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Indian Police Round Up Tibetan Exiles Before Hu Visit


Indian police detain a Tibetan exile participating in an illegal protest against the visit of Chinese President Hu Jintao in New Delhi, India, March 28, 2012.

Indian police detain a Tibetan exile participating in an illegal protest against the visit of Chinese President Hu Jintao in New Delhi, India, March 28, 2012.

Police in New Delhi are cracking down on the city’s Tibetan population, after a Tibetan exile set himself on fire this week to protest a visit by Chinese President Hu Jintao.

Media reports say hundreds of Tibetan activists were detained or confined to their homes Tuesday as part of “preventative measures” aimed at stopping another self-immolation bid.

The Hindustan Times says police have ordered all Tibetans under house arrest until March 31, since many have disregarded a government ban on protests.

As President Hu arrived Wednesday, police hauled groups of angry anti-China activists away from a banned protest near India’s parliament. President Hu is in India for a summit meeting of the so-called BRICS nations - Brazil, Russia, India, China and South Africa.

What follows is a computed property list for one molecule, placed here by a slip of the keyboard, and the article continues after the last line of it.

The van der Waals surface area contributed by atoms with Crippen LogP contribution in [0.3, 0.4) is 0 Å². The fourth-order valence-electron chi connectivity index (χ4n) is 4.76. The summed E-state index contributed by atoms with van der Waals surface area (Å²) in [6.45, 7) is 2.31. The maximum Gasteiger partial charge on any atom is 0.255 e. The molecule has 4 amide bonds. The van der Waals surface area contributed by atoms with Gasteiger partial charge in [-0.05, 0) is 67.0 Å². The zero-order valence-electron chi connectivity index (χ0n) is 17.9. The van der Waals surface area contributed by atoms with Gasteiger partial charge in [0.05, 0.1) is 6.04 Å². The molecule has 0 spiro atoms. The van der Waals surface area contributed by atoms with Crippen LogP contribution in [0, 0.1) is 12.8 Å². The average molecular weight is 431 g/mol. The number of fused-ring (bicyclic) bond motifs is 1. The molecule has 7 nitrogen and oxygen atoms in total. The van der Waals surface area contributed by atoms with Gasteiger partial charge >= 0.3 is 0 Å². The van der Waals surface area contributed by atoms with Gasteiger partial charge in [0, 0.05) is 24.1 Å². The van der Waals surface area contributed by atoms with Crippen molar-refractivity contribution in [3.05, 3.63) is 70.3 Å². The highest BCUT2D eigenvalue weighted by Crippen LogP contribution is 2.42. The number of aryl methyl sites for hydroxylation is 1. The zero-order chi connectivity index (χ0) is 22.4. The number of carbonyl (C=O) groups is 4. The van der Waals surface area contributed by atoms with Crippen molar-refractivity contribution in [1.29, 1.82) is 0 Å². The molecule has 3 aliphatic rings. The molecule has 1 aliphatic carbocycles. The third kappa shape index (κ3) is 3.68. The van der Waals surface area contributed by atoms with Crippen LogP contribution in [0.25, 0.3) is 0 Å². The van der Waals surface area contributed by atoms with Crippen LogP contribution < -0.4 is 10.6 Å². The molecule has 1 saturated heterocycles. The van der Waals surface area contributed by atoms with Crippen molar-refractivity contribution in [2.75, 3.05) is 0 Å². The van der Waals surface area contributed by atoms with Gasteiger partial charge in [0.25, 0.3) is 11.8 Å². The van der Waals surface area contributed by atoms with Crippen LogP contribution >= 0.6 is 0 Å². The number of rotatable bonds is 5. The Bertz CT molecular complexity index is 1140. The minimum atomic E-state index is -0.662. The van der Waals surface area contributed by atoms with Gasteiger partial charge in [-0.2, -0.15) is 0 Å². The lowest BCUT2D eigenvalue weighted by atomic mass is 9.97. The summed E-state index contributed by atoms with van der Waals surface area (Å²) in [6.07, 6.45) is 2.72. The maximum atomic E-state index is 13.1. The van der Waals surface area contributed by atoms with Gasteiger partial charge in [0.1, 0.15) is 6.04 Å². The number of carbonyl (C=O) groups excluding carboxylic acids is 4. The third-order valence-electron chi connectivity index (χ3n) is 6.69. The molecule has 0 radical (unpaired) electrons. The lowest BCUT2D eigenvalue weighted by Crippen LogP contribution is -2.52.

Prominent Tibetan writer and activist Tenzin Tsundue was arrested while he was giving a speech at an academic seminar on India and Tibet. Hundreds of students at a youth hostel in New Delhi say they were prevented from leaving the facility to take their college exams.

The crackdown comes after 27-year-old Tibetan exile Jamphel Yeshi set himself on fire Monday during an anti-Chinese protest. He was taken to a hospital with burns over 98 percent of his body. Activists said Wednesday that Yeshi died from his wounds.

This is the second self-immolation by a Tibetan exile in New Delhi in recent months. Tibetan rights groups say 29 Tibetans have set themselves on fire in regions under Chinese control. Yeshi is thought to be the first Tibetan to die in India of self-immolation.

China refers to the self-immolators as terrorists who are carefully coordinated by "trained separatists."

Tibetans accuse China of pursuing a policy of deliberate cultural extinction in Tibetan-inhabited areas. Images of the Tibetan spiritual leader, the Dalai Lama, are forbidden. Monks and nuns are forced to undergo patriotic “re-education” programs. And Beijing floods the areas with non-Tibetan economic migrants who are accused of discriminating against the local population.

China says Tibet has always been part of its territory. Tibetans say the Himalayan region was virtually independent for centuries.

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